An appreciation of Eucalyptus Cladocalyx, the Sugar Gum

Sometimes I travel in and out of the city through the parklands.  My favourite part of the route (when travelling on bike or on foot)  is this pathway lined with sugar gums.  They are yet to reach their full height but they are still impressive, majestic and beautiful trees.


The City of Adelaide is famously circled by parks.  In our harsh summers, the parklands become dry and brown well before summer reaches its height. You can see in this image that the crisping of the parklands has begun already. The trees branch too high for me to be able to photograph the canopy, but this branch had fallen and dried.


Friends have spent months of the last year trying to save an avenue of sugar gums  that are twice this size, at least, and much older.  Our campaign to save them succeeded, but the sugar gums are growing along a railway line that is being electrified and a few days ago they were scheduled to be ‘pruned’ in a way that will render them lopsided amputees.  I am glad the railway is being electrified (it is diesel powered now, polluting and unsustainable).  Its impact on local trees is less welcome.  I haven’t been able to bear to go and look yet.  It was a huge achievement to save those trees and I am hoping the pruning has not been too brutal.  And that this avenue of trees in the parklands will stand tall for decades, or even better, centuries to come.

Oh, and have I mentioned the silk moths?



Filed under Eucalypts, Neighbourhood pleasures

4 responses to “An appreciation of Eucalyptus Cladocalyx, the Sugar Gum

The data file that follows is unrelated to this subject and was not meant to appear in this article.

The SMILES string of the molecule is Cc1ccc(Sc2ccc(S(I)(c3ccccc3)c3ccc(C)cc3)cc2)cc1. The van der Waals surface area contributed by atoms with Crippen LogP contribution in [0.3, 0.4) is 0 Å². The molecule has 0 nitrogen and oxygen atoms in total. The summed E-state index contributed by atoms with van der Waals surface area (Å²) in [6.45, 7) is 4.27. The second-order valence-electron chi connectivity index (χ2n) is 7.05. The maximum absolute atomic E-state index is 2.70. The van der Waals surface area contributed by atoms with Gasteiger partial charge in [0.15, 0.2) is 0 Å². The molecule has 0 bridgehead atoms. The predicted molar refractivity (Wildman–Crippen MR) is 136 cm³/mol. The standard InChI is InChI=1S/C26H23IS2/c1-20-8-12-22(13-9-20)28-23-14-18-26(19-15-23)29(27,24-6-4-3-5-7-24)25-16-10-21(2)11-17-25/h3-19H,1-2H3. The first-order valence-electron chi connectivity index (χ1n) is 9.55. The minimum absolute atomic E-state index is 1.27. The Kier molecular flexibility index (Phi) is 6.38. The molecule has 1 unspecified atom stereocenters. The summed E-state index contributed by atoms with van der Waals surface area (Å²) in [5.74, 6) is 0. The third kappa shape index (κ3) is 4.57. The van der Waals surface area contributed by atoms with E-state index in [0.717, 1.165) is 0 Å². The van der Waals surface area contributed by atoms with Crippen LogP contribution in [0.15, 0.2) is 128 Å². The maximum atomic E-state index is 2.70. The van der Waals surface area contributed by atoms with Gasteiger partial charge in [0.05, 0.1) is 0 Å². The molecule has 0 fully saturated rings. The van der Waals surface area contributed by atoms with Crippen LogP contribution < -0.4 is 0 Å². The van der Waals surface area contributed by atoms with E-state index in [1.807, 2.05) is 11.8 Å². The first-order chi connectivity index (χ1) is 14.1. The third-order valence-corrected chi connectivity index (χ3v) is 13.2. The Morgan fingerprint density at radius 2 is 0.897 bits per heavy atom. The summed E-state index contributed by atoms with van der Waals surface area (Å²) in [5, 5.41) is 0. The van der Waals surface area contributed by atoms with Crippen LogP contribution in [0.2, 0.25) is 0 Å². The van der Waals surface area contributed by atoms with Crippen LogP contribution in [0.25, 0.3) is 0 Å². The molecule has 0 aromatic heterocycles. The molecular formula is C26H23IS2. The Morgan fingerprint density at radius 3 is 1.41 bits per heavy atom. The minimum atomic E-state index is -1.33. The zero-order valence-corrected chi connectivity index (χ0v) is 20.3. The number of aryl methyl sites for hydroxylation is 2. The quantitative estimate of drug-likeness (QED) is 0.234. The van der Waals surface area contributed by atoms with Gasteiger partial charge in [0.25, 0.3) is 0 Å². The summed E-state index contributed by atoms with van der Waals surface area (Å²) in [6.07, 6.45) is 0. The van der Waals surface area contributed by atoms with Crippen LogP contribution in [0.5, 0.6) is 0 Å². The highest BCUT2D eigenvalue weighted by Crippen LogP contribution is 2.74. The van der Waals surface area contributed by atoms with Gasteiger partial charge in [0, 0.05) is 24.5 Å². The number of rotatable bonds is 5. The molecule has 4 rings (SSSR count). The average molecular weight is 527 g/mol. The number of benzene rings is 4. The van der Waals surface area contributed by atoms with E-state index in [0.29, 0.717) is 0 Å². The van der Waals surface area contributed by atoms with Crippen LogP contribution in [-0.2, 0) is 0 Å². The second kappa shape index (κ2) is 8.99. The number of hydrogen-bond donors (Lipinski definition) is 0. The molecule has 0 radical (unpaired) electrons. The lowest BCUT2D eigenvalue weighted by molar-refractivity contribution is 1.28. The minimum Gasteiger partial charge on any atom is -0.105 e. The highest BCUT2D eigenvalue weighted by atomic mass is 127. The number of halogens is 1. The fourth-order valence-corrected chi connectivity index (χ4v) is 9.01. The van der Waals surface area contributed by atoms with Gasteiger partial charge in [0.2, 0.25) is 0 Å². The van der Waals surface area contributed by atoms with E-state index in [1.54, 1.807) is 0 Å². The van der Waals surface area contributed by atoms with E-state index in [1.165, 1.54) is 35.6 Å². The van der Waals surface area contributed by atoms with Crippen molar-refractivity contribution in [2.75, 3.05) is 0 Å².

1. ARGGHH…tree “butchers”. The electric utilities here are the worst. They mangle trees along power lines and when the weakened things go in storms and take out the lines they use it as an excuse to butcher more. But the silk moth is beautiful.


  2. the electricity is derived from coal so the only difference is that it won’t smell at the railway line…just in Port Augusta where the power stations are. i’m constantly horrified by the way trees are “pruned” in South Australia. the beautiful allee planted by Robert Melrose in the 1930s in Mount Pleasant is now but a row of armless cripples. and the pointless roadside butchery throughout the Mount Loft Ranges intended to reduce fire hazards has to be seen to be believed. as a survivor of the 1983 fires i can categorically state the Hills will burn again, it’s not “if” but “when” and no amount of roadside trimming will stop it. might as well just enjoy the trees while they still stand…


    • I take your points… and agree we have a lot to learn about fire management in this country. I am glad you made it through in 1983! And I agree, the hills will burn again–and with inaction on climate change, the likelihood rises and rises. I’ve taken the pledge to take action on climate change…

      On coal fired electricity, though, let me put the optimistic case for a moment. My family are from Port Augusta and I remember the previous power stations and the filth they dropped on the whole town only too well. I don’t think we in the rest of the state and the city in particular should have clean air but Port Augusta should be treated differently. One of the current stations is among the worst in the country, burning dirty coal–it is not defensible.

      But–that station is scheduled to be replaced. When it is, it will be held to higher standards which will render electricity for the whole state (and not just trains) less polluting. To the extent that we can get renewables into generation, electric trains will run with less and less pollution required. I am part of the campaign for solar thermal to replace coal powered at PtA. Diesel trains don’t stand to be improved in this way so far as I can tell, and it is clear standing on my front porch that trains in this state and country are not being maintained at a level that would minimise the smoke they send out.

      So there you have it. A little burst of optimism.


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